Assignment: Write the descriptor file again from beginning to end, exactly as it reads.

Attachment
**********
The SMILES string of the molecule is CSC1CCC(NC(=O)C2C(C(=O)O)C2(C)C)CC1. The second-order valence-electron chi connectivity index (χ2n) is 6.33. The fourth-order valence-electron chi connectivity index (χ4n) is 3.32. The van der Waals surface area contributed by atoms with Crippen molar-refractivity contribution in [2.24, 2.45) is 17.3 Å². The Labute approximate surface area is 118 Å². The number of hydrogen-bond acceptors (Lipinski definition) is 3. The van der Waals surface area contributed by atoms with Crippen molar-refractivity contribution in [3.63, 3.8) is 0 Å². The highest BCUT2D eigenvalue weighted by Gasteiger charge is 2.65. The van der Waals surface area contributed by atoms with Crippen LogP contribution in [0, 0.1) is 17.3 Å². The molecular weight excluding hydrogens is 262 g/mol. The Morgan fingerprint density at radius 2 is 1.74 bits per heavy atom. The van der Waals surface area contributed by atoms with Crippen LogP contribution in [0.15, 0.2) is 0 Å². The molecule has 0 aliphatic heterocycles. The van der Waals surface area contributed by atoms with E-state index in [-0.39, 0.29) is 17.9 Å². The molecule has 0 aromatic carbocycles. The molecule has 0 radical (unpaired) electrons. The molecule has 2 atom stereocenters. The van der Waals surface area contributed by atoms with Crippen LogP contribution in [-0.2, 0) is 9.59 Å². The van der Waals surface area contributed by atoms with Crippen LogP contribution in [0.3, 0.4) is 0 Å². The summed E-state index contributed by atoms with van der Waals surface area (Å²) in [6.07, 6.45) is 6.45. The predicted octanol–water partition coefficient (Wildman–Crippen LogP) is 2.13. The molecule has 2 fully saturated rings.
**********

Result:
The SMILES string of the molecule is CSC1CCC(NC(=O)C2C(C(=O)O)C2(C)C)CC1. The second-order valence-electron chi connectivity index (χ2n) is 6.33. The fourth-order valence-electron chi connectivity index (χ4n) is 3.32. The van der Waals surface area contributed by atoms with Crippen molar-refractivity contribution in [2.24, 2.45) is 17.3 Å². The Labute approximate surface area is 118 Å². The number of hydrogen-bond acceptors (Lipinski definition) is 3. The van der Waals surface area contributed by atoms with Crippen molar-refractivity contribution in [3.63, 3.8) is 0 Å². The highest BCUT2D eigenvalue weighted by Gasteiger charge is 2.65. The van der Waals surface area contributed by atoms with Crippen LogP contribution in [0, 0.1) is 17.3 Å². The molecular weight excluding hydrogens is 262 g/mol. The Morgan fingerprint density at radius 2 is 1.74 bits per heavy atom. The van der Waals surface area contributed by atoms with Crippen LogP contribution in [0.15, 0.2) is 0 Å². The molecule has 0 aliphatic heterocycles. The van der Waals surface area contributed by atoms with E-state index in [-0.39, 0.29) is 17.9 Å². The molecule has 0 aromatic carbocycles. The molecule has 0 radical (unpaired) electrons. The molecule has 2 atom stereocenters. The van der Waals surface area contributed by atoms with Crippen LogP contribution in [-0.2, 0) is 9.59 Å². The van der Waals surface area contributed by atoms with Crippen LogP contribution in [0.3, 0.4) is 0 Å². The summed E-state index contributed by atoms with van der Waals surface area (Å²) in [6.07, 6.45) is 6.45. The predicted octanol–water partition coefficient (Wildman–Crippen LogP) is 2.13. The molecule has 2 fully saturated rings.